It helps tremendously to see other women that we can relate to navigating families and careers successfully. Throughout my career, there were several women who were key in my growth and development, and it’s critical to pay it forward. I know that sometimes women need forums to come together and work through challenges.
That’s why I lead a local chapter advocating women’s leadership. I also know that sometimes women don’t seek out support or mentorship and need help advocating for themselves. I look for strong female talent and get to know them to establish a relationship/mentorship. I currently have several mentorship/sponsorship relationships — it’s my favorite part of what I do.
What’s something you’re especially good at in regards to work?
Effective communication is something that I’ve worked at for years. While I don’t believe that you ever master it, I do believe I’ve learned how to be intentional with my communication. I strive to listen, understand and have emotional awareness before I respond. I try to be clear in my feedback and create an environment where teammates feel comfortable speaking their minds.
What about outside of work?
I think it’s important to model the things that make us human. The line between personal and professional often gets blurred, and I believe it’s important to share who you are outside of work with your team so they get to know you and feel comfortable sharing, too. I often talk about my family, community work and how I balance it all. I hope that encourages my team to be their authentic selves — inside and outside of work.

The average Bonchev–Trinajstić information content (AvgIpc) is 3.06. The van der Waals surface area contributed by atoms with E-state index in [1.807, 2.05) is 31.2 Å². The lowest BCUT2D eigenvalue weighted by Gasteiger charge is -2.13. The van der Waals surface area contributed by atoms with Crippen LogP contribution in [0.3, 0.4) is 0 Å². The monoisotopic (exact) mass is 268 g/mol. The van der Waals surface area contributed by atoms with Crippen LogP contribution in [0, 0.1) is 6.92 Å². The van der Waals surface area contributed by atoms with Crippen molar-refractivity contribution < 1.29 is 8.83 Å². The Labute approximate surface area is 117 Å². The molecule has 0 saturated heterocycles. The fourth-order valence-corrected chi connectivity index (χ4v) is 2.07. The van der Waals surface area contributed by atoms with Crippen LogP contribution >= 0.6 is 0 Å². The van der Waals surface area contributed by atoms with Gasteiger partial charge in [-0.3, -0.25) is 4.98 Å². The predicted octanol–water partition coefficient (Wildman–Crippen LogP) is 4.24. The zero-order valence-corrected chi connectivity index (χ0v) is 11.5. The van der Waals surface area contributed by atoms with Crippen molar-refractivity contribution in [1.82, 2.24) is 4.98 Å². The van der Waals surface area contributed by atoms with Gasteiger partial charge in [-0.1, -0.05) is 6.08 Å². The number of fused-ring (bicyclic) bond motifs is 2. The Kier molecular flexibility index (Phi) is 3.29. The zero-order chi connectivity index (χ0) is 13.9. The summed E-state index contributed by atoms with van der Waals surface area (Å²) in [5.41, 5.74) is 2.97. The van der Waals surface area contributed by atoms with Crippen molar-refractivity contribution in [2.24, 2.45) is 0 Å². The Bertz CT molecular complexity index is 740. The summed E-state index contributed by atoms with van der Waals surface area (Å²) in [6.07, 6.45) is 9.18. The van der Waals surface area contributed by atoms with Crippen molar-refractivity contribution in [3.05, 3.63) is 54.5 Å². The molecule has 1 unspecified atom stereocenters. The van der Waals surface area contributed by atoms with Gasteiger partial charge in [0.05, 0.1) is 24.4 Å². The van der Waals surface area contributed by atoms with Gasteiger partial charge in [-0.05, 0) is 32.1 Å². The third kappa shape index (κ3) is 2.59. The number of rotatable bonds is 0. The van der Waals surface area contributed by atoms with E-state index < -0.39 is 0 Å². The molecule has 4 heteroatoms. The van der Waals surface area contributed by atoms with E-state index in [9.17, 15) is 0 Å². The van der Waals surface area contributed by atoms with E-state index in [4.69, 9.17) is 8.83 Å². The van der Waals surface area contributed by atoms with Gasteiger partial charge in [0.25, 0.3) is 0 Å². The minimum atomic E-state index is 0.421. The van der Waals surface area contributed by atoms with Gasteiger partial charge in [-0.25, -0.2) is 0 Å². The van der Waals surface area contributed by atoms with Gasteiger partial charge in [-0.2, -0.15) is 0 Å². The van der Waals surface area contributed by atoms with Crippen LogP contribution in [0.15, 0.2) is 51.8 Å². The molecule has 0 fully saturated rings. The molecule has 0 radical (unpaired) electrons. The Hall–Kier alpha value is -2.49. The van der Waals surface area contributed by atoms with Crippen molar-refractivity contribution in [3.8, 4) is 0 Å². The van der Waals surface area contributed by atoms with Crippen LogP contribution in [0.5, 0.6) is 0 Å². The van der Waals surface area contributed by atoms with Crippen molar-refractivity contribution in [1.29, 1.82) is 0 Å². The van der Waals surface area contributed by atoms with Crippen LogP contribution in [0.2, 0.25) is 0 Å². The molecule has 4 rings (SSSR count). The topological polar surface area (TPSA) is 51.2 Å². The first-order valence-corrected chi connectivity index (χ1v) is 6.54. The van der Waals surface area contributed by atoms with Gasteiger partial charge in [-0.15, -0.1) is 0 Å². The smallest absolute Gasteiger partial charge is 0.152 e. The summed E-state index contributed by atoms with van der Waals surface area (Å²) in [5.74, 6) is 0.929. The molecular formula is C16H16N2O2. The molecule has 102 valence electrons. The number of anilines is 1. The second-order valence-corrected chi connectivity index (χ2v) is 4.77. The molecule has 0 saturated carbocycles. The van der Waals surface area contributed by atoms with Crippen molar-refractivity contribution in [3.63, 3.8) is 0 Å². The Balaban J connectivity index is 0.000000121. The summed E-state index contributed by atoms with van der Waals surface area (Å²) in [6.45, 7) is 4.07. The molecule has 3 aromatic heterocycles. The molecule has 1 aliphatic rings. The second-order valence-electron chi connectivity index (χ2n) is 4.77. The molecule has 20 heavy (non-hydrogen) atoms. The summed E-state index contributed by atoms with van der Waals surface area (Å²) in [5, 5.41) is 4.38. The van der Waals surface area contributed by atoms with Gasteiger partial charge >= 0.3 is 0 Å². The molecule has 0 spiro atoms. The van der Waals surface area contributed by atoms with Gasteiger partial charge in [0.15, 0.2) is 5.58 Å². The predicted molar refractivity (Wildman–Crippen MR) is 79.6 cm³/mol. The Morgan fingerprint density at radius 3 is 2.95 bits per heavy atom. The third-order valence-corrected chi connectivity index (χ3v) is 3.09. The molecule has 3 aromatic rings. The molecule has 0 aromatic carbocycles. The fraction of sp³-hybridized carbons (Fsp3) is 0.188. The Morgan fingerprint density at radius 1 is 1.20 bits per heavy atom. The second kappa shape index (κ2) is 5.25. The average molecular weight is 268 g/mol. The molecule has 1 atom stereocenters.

What are you trying to improve?
I’m a lifelong learner. I look for new ways to be a more effective leader and person. I often like to read or listen to self-help and personal development books and articles. One of my biggest focuses has been to be a more holistic leader. I’m actively leading courageous conversations about the challenges we face in the increasingly isolated environment. I also encourage conversations on race, gender and inequities that exist. I truly believe that in order to be an influential leader, your team has to know you’re human.
What top three qualities do you look for when interviewing a candidate?
I look for someone that has confidence and can articulate their story. I spend less time reading the resume and more time feeling the energy and confidence that the candidate exhibits. The content and business can be taught, but the willingness and ability to be an effective leader cannot. I also look for someone who can clearly formulate a response that includes a problem statement, their impact and the outcome. Finally, I look for a person who’s not afraid to be a lifelong learner, take feedback and grow.
How is your company a particularly supportive work environment for women?
We’ve taken important steps to support and invest in our female talent. This year, the International Women’s Day campaign theme was #choosetochallenge and focused on gender bias and inequality.
According to our 2020 Human Capital Management Report, women make up 50% of our global workforce. We’re one of five S&P 500 companies with six or more women serving on our board of directors, and 32% of our management team are women. We also invest in attracting and developing strong female talent through our internships and development programs.
We all have the opportunity to choose and celebrate women's achievements, and, collectively, we can help create an inclusive world.